Facilitation – Communities, Identities, and Politics (Barry Brummett)

In this essay, Barry Brummett aims to refine the modern definition of rhetoric without compromising the integrity of the term, but through considering new forms of communication and media. Specifically, he examines political rhetoric through four 21st century changes: imaginary, commodified, local, and dialectic. 

Image is the publicly presented style of a person or group, and is carried in aesthetic materials and narratives. Ever since the development of TV and cinema, image has been the center of politics. Brummett gives the example of the commonly accepted viewpoint that John Kennedy won his election because of his good looks. Now, however, politics play games with images. Rather than being focused on policy and action, political campaigns are based upon rhetoric, statistics, polls, and attacks on image.

“Commodified” refers to the way that politics are reduced to terms of the market. Nearly any kind of struggle is framed as a product of a hurting economy, and the fastest way to better anything is to create jobs and money. This commodification essentially eliminates some of the country’s most pressing issues from discussion, in fear that they might stand in the way of economic growth and capitalism. People see political struggle and social issues as entertainment in their favorite TV shows, but these issues aren’t really addressed.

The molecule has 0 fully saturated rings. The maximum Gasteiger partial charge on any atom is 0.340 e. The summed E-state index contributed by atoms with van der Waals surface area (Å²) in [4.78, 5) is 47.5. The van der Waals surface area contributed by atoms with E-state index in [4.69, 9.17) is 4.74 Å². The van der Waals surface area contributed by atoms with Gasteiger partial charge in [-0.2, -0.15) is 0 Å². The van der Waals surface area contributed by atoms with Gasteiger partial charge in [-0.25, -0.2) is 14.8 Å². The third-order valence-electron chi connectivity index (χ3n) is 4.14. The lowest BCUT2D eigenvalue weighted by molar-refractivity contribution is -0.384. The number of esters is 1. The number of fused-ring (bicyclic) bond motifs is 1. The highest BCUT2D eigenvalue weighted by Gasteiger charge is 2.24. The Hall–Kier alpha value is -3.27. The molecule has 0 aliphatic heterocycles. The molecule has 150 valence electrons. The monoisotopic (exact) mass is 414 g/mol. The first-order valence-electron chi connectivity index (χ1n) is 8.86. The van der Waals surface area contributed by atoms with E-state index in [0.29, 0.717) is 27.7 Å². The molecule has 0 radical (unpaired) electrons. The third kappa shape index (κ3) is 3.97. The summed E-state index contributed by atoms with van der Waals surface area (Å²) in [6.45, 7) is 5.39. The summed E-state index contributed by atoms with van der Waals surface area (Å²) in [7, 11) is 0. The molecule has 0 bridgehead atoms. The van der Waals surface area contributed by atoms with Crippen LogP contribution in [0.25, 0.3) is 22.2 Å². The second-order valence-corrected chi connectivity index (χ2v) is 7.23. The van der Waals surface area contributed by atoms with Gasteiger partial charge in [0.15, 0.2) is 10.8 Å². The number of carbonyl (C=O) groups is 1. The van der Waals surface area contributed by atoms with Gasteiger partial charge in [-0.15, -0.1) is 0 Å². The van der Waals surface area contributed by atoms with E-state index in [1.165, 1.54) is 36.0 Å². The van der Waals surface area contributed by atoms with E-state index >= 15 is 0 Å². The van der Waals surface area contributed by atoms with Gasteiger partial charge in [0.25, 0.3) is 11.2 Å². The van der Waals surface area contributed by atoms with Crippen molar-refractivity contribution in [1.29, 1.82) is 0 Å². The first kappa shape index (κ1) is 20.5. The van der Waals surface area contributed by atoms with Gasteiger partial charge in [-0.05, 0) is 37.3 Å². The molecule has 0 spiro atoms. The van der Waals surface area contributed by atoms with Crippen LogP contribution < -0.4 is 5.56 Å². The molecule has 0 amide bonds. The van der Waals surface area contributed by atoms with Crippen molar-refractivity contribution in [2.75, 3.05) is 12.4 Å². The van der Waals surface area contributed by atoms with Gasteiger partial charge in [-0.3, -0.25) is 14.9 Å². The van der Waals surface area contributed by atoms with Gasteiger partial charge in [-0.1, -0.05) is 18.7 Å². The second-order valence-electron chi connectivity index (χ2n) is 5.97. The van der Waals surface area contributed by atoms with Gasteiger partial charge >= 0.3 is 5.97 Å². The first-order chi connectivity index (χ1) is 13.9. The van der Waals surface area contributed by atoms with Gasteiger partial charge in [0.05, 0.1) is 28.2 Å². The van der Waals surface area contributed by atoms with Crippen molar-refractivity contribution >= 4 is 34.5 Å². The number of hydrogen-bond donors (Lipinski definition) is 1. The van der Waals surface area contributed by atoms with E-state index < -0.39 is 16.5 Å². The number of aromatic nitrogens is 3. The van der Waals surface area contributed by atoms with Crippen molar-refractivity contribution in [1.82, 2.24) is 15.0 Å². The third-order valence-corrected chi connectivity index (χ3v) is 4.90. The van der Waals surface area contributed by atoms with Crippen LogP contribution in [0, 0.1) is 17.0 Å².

Political rhetoric is local in the sense that it can present personally engaged material (opposite to the “image” idea previously discussed), yet it creates an illusion of local involvement by discussing personal and domestic issues. For example, the largest news and media companies will mainly cover national news and issues, People sense a disconnect from large, national news and take the issues to a local level. Local protests or signs of support for national issues are often a way that people reduce the most complex issues down to a manageable level, often through some sort of material support. Brummett gives the example of the social struggle over the role of women, which Hillary Clinton embodies, and so supporters of this very large and complex issue simply support her as their way of feeling a part of the bigger women’s rights movement.

The most important aspect of dialectic is structure. This becomes very important in times of change and instability, where people search for structure in political language or ideas that gives them their sense of stability back. This explains why the creation of new ideas often pulls rhetors from the old idea. Brummett claims that many struggles over terminology, such as the term “Muslim terrorist” or the distinction between “terror” and “crime” are dialectic struggles which characterize this century’s political rhetoric.